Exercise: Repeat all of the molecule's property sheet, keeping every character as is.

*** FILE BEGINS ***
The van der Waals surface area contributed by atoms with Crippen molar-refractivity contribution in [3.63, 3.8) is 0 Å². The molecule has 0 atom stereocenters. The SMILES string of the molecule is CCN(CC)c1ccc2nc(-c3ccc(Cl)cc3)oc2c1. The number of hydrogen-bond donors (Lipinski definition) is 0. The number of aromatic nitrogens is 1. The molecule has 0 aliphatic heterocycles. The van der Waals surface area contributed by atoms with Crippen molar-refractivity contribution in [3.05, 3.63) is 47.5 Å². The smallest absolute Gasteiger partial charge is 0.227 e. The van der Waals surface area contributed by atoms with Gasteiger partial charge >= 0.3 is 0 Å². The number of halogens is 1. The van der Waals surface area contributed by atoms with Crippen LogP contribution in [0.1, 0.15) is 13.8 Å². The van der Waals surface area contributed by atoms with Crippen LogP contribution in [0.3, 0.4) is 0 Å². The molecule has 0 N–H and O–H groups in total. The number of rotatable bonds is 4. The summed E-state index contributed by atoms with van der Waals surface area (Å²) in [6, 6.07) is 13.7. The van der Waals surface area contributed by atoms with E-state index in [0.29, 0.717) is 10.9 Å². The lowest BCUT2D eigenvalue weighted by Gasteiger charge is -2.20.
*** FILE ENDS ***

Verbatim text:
The van der Waals surface area contributed by atoms with Crippen molar-refractivity contribution in [3.63, 3.8) is 0 Å². The molecule has 0 atom stereocenters. The SMILES string of the molecule is CCN(CC)c1ccc2nc(-c3ccc(Cl)cc3)oc2c1. The number of hydrogen-bond donors (Lipinski definition) is 0. The number of aromatic nitrogens is 1. The molecule has 0 aliphatic heterocycles. The van der Waals surface area contributed by atoms with Crippen molar-refractivity contribution in [3.05, 3.63) is 47.5 Å². The smallest absolute Gasteiger partial charge is 0.227 e. The van der Waals surface area contributed by atoms with Gasteiger partial charge >= 0.3 is 0 Å². The number of halogens is 1. The van der Waals surface area contributed by atoms with Crippen LogP contribution in [0.1, 0.15) is 13.8 Å². The van der Waals surface area contributed by atoms with Crippen LogP contribution in [0.3, 0.4) is 0 Å². The molecule has 0 N–H and O–H groups in total. The number of rotatable bonds is 4. The summed E-state index contributed by atoms with van der Waals surface area (Å²) in [6, 6.07) is 13.7. The van der Waals surface area contributed by atoms with E-state index in [0.29, 0.717) is 10.9 Å². The lowest BCUT2D eigenvalue weighted by Gasteiger charge is -2.20.